It seems a bit unfair, but while the auction of 3G licences has been repeatedly delayed in India due to ongoing disputes between the government and the regulator, BSNL, as a state-owned operator, has already been allocated 3G spectrum in each of India’s 23 ‘circles’ or regions apart from New Delhi and Mumbai where MTNL has been allocated 3G spectrum. Both BSNL and MTNL have a 5MHz slot in the 1920-1980MHz frequency band paired with another 5MHz channel in the 2110-2170MHz frequency band.

Back to the fond farewells, though, and TWLMOBR (the world’s largest mobile operator by revenues), or Vodafone, announced cuts of its own this week, with 500 UK employees being given the old heave-ho. The move is part of Vodafone’s cost saving programme, which is targeting a £1bn reduction in operating costs by the 2011 financial year.

At Aussie carrier Telstra, meanwhile, the departures this week were fewer but arguably more significant. The firm’s CEO, Sol Trujillo, announced on Thursday that he is to leave Telstra and return to his US homeland. He didn’t offer up any explanation for his move, which will take effect on June 30th this year. However, wild speculation in the press suggests that if Trujillo stayed more than four years in Oz, he would be liable to pay tax on income earned from offshore investments as well as capital gains tax on shares. Coincidentally, Trujillo’s four year anniversary at Telstra comes up later this year.

Then again, he’s not had the calmest tenure, frequently locking horns with the Australian Government over the country’s proposed national fibre network, and upsetting Aussie ‘mom and pop’ investors with fluctuations in the share price.

The most controversial aspect of Telstra’s proposal for the fibre network was that the company’s bid is tied to assurances that the government will seek no further separation of the operator. Telstra’s rivals, including Optus, have been calling for the government to split Telstra’s network business from its retail and wholesale arms in a bid to promote competition.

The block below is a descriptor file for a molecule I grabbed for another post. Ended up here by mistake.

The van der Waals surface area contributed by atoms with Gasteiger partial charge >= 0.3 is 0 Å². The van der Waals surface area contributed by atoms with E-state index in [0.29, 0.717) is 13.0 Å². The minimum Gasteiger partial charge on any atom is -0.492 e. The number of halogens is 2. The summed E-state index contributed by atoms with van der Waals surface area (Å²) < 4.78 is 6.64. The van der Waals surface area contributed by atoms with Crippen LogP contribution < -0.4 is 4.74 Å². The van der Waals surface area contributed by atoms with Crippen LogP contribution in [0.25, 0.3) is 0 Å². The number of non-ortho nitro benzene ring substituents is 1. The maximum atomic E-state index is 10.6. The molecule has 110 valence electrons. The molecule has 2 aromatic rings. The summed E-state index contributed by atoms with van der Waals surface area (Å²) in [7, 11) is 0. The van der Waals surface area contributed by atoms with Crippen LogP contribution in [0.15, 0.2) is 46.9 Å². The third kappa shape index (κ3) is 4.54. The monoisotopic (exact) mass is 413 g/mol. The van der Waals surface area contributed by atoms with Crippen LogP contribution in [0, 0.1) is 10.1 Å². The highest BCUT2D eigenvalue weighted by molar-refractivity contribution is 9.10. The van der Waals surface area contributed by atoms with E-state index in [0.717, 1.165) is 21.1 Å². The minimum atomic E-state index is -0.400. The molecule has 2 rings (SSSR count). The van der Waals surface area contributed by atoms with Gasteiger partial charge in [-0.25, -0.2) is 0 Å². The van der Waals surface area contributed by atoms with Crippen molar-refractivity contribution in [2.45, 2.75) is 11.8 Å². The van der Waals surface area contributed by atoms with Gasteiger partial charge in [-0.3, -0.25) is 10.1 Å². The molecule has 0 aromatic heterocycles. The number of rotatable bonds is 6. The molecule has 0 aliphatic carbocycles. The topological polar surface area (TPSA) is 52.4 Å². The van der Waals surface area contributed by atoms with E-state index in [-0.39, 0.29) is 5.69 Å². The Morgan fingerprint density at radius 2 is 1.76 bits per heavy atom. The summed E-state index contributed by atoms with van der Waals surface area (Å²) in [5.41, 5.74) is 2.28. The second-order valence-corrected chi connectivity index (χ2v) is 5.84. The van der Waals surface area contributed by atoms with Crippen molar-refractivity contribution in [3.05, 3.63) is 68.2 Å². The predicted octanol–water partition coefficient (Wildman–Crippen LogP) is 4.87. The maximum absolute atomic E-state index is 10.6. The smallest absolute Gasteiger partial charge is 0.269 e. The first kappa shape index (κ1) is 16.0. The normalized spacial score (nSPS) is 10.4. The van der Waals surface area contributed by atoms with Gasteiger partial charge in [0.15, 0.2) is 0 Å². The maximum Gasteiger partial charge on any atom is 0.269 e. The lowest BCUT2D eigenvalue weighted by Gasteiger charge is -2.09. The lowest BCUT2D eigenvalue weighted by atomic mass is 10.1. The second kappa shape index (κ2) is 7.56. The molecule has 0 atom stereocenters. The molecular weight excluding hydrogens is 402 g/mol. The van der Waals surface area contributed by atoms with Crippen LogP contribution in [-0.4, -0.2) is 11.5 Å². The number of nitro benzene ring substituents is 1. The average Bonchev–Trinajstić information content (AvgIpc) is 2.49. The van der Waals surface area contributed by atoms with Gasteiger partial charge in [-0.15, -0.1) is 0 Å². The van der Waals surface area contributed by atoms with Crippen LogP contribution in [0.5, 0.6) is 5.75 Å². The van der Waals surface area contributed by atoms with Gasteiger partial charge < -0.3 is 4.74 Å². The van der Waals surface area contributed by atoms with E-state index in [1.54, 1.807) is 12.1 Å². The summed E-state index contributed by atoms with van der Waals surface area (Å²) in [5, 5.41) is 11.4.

And while Telstra bids adieu to its CEO, US vendor Motorola has packed sandwiches and a flask of coffee for its Good Networks mobile email unit and sent it on a little journey, all the way to messaging specialist Ahhh Visto. This strengthens Visto’s position in the enterprise mobile email space but is another disappointment for Motorola which has only had hold of Good since 2006.

Just as the Informer was preparing to wrap up this week’s rather disheartening edition of AWIW, European carriers Telefonica and Deutsche Telekom shone a little ray of sunshine on the telecoms market.

Spain-based Telefonica turned in a respectable set of financials for 2008, with fourth quarter profit jumping 88 per cent year on year to Eur1.99bn and annual revenues up 2.7 per cent to Eur57.9bn, while fourth quarter revenues climbed 2.6 per cent year on year to Eur14.8bn.

The results won praise from analysts, with Michael Kovacocy, European telecoms analyst and sector strategist at Daiwa Securities noting that “Faith in Telefonica’s diversified business model and superior management execution has been rewarded with what we believe to be a very good set of results in the current macroeconomic environment.”

Meanwhile, German carrier Deutsche Telekom demonstrated its resilience to market forces, turning in financial results that beat expectations on both the top and bottom lines. Fourth quarter net loss improved from Eur750m in the last period of 2007 to Eur730m in 2008, while full year profits rocketed to Eur1.48bn, compared to Eur571m in 2007. Fourth quarter revenues jumped 2 per cent to Eur16.1bn, while full year revenues were down 1.4 per cent to Eur61.6bn, although there is some analyst concern about the carrier’s reliance on T-Mobile USA, which has been the company’s cash cow for some time now.

Take care

The Informer